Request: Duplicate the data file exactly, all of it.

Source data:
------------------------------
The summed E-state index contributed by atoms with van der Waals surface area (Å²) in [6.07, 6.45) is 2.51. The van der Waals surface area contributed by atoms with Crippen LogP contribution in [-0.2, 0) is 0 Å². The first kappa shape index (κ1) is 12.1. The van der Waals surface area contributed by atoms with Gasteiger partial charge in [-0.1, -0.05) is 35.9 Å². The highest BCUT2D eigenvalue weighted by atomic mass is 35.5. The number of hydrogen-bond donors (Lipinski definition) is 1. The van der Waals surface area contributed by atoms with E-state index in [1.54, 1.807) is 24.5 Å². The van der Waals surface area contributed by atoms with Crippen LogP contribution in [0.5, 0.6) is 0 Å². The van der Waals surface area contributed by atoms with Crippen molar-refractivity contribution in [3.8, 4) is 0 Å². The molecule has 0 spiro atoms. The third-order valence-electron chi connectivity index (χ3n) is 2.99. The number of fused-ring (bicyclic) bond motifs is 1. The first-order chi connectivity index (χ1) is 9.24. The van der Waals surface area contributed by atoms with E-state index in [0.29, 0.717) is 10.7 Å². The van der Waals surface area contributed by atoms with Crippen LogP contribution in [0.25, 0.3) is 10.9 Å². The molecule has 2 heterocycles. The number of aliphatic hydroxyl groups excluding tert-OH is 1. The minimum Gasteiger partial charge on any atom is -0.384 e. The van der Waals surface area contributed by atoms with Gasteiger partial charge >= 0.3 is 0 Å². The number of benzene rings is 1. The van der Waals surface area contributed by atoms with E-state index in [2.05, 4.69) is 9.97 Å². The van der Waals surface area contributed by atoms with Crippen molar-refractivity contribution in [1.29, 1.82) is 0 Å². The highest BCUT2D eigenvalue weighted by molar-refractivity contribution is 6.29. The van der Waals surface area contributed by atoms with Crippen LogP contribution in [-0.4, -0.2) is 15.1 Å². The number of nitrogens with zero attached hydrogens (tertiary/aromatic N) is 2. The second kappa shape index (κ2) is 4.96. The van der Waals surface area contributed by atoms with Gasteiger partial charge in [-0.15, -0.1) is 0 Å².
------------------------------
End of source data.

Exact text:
The summed E-state index contributed by atoms with van der Waals surface area (Å²) in [6.07, 6.45) is 2.51. The van der Waals surface area contributed by atoms with Crippen LogP contribution in [-0.2, 0) is 0 Å². The first kappa shape index (κ1) is 12.1. The van der Waals surface area contributed by atoms with Gasteiger partial charge in [-0.1, -0.05) is 35.9 Å². The highest BCUT2D eigenvalue weighted by atomic mass is 35.5. The number of hydrogen-bond donors (Lipinski definition) is 1. The van der Waals surface area contributed by atoms with E-state index in [1.54, 1.807) is 24.5 Å². The van der Waals surface area contributed by atoms with Crippen LogP contribution in [0.5, 0.6) is 0 Å². The van der Waals surface area contributed by atoms with Crippen molar-refractivity contribution in [3.8, 4) is 0 Å². The molecule has 0 spiro atoms. The third-order valence-electron chi connectivity index (χ3n) is 2.99. The number of fused-ring (bicyclic) bond motifs is 1. The first-order chi connectivity index (χ1) is 9.24. The van der Waals surface area contributed by atoms with E-state index in [0.29, 0.717) is 10.7 Å². The van der Waals surface area contributed by atoms with Crippen LogP contribution in [0.25, 0.3) is 10.9 Å². The molecule has 2 heterocycles. The number of aliphatic hydroxyl groups excluding tert-OH is 1. The minimum Gasteiger partial charge on any atom is -0.384 e. The van der Waals surface area contributed by atoms with Gasteiger partial charge >= 0.3 is 0 Å². The number of benzene rings is 1. The van der Waals surface area contributed by atoms with E-state index in [2.05, 4.69) is 9.97 Å². The van der Waals surface area contributed by atoms with Crippen molar-refractivity contribution in [1.29, 1.82) is 0 Å². The highest BCUT2D eigenvalue weighted by molar-refractivity contribution is 6.29. The van der Waals surface area contributed by atoms with Crippen LogP contribution in [-0.4, -0.2) is 15.1 Å². The number of nitrogens with zero attached hydrogens (tertiary/aromatic N) is 2. The second kappa shape index (κ2) is 4.96. The van der Waals surface area contributed by atoms with Gasteiger partial charge in [-0.15, -0.1) is 0 Å².